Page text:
USDA Agricultural Research Service, Raleigh, North Carolina
    Our goal is to develop superior malting quality barleys having high grain yield, desirable agronomic qualities, and the disease and insect resistance needed for production in the high-humidity environments of the eastern U.S.[...] from Georgia to New York.

  • Ensuring Malt Quality from the Field to the Malthouse
    North American Craft Maltsters Guild
    The Craft Maltsters Guild would like to develop a guide for barley producers outlining storage and handling [specifically for the craft brewing industry].

The Craft Malsters Guild will be meeting and exhibiting at April's Craft Brewers Conference in Washington, D.C. But the conference itself —the annual, premier conference of/for American 'craft' brewers— has scheduled only one seminar on the subject of barley.

More, please. More 'craft' barley, please.

  • The Brewers Association's press release on funding for projects in 2017: here.
  • The full list of BA's 2017 projects: here. (pdf)
  • The BA's report on Malting Barley Characteristics for Craft Brewers, from 2016: here. (pdf)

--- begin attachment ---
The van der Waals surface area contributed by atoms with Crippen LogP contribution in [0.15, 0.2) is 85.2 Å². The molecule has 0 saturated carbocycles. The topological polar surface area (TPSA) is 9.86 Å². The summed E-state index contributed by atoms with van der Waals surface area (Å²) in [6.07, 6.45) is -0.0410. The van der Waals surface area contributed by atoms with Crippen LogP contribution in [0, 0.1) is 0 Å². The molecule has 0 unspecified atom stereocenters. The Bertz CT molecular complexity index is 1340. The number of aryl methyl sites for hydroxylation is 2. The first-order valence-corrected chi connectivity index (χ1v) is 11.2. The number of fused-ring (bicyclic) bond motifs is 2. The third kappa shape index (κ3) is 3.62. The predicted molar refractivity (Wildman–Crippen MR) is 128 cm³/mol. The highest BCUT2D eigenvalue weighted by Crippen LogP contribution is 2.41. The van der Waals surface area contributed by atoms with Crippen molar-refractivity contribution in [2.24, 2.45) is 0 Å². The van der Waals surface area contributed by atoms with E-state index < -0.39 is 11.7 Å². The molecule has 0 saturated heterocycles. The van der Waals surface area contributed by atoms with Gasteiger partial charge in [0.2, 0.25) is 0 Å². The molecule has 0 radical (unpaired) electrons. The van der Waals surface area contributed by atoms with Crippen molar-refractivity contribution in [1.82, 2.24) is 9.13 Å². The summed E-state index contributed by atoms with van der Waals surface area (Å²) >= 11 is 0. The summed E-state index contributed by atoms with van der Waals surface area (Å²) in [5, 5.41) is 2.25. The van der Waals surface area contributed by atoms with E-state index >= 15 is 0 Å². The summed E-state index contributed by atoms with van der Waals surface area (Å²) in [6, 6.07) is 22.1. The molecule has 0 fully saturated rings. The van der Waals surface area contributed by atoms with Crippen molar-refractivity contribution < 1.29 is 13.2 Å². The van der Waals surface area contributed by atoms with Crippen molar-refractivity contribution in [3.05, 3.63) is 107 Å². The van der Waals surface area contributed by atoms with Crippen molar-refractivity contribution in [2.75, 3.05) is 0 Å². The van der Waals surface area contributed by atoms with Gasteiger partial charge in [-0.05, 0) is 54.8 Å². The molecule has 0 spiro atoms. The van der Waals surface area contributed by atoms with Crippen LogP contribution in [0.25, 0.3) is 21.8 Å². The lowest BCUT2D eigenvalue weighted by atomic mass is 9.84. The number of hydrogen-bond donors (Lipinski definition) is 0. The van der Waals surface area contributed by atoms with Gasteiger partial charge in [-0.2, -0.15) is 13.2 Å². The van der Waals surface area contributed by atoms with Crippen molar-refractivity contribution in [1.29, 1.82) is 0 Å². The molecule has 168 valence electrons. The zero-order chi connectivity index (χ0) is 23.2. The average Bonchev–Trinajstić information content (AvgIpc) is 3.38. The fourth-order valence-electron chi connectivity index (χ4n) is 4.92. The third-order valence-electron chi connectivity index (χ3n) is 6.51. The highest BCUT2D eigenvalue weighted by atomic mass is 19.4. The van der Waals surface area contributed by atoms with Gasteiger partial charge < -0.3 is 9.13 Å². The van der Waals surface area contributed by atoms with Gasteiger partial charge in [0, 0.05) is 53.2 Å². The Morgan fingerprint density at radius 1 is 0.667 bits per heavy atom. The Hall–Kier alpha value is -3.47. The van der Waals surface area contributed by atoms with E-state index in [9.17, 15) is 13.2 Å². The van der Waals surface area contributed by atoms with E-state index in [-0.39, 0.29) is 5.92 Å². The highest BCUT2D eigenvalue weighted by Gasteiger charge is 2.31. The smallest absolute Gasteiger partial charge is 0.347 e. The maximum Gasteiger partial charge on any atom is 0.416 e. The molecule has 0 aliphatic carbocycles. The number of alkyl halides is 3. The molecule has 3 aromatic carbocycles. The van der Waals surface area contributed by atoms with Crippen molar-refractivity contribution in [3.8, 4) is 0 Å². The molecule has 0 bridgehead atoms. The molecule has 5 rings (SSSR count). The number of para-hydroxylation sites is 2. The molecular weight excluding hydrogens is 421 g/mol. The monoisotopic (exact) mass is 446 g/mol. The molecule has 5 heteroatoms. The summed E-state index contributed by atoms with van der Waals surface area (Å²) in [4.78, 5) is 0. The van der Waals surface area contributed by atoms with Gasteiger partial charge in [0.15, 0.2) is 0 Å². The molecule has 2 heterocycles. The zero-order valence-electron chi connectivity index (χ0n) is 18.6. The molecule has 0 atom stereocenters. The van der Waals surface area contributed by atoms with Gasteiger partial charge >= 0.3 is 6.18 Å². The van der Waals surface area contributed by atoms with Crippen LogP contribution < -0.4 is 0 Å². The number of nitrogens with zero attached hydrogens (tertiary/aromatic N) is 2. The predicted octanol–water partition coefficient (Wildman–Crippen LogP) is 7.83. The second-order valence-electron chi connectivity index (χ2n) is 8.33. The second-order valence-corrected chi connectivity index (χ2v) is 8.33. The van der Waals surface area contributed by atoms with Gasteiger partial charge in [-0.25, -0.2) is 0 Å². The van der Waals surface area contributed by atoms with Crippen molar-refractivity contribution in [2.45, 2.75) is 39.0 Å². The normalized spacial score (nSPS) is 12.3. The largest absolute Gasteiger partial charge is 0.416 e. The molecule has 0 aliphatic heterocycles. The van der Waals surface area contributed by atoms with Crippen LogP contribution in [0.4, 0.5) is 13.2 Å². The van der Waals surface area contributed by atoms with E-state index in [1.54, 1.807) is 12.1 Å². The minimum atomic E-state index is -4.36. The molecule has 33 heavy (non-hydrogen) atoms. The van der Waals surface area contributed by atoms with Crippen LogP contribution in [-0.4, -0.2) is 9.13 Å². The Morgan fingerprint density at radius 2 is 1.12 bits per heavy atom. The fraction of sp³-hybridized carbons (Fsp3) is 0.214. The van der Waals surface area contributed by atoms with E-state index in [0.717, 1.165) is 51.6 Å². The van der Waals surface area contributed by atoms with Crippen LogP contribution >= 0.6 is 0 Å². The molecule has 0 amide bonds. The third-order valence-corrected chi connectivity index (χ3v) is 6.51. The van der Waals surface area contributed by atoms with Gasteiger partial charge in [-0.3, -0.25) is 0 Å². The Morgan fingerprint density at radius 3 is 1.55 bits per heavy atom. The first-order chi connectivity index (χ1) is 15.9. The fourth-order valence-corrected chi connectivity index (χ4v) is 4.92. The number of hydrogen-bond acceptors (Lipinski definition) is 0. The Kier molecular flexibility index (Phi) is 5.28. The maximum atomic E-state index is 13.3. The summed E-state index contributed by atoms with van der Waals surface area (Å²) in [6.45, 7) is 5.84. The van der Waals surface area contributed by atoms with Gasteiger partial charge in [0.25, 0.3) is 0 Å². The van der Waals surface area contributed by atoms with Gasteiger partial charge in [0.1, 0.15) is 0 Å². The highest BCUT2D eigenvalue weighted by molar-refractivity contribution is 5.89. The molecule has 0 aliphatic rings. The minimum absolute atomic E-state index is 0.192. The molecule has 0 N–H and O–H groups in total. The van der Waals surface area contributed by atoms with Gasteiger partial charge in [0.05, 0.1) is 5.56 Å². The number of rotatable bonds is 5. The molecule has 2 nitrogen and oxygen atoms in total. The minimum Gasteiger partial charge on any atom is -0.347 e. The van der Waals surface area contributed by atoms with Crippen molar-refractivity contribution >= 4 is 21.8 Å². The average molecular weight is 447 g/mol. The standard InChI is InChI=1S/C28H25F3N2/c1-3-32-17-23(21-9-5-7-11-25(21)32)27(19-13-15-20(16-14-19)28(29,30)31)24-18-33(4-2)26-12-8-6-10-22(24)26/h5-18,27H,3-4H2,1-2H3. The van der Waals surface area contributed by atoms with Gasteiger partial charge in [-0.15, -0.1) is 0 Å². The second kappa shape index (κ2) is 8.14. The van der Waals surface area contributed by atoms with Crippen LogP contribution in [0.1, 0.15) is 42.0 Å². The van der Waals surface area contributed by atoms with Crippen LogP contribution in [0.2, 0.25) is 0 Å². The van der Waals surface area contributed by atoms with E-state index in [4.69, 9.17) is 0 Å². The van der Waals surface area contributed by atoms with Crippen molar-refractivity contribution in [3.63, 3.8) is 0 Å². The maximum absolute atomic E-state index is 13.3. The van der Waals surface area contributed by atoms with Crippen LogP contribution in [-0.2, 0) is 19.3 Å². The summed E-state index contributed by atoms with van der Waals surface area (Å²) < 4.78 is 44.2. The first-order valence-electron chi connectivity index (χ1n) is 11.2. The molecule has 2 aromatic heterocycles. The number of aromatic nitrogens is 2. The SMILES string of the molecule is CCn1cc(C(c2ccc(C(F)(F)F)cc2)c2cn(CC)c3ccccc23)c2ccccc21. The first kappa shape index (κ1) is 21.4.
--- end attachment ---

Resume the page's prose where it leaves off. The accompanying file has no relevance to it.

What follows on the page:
• Journalist Adrienne So's piece on the paucity of 'craft' beer malt: BeerWest Magazine.
  • The top six barley producing states in the U.S. in 2016 (per the USDA) were:
    • 1. Idaho - 62.06 million bushels
    • 2. Montana - 48.80 million bushels
    • 3. North Dakota - 42.88 million bushels
    • 4. Colorado - 9.55 million bushels
    • 5. Wyoming - 7.82 million bushels
    • 6. Washington - 7.16 million bushels
  • Being from the East Coast, the three projects in which I am particularly interested are those of North Dakota State University, Virginia Tech, and the USDA Agricultural Research Service (Raleigh, North Carolina). All three will examine the success of growing different barley varieties along the eastern seaboard.

  • For more from YFGF: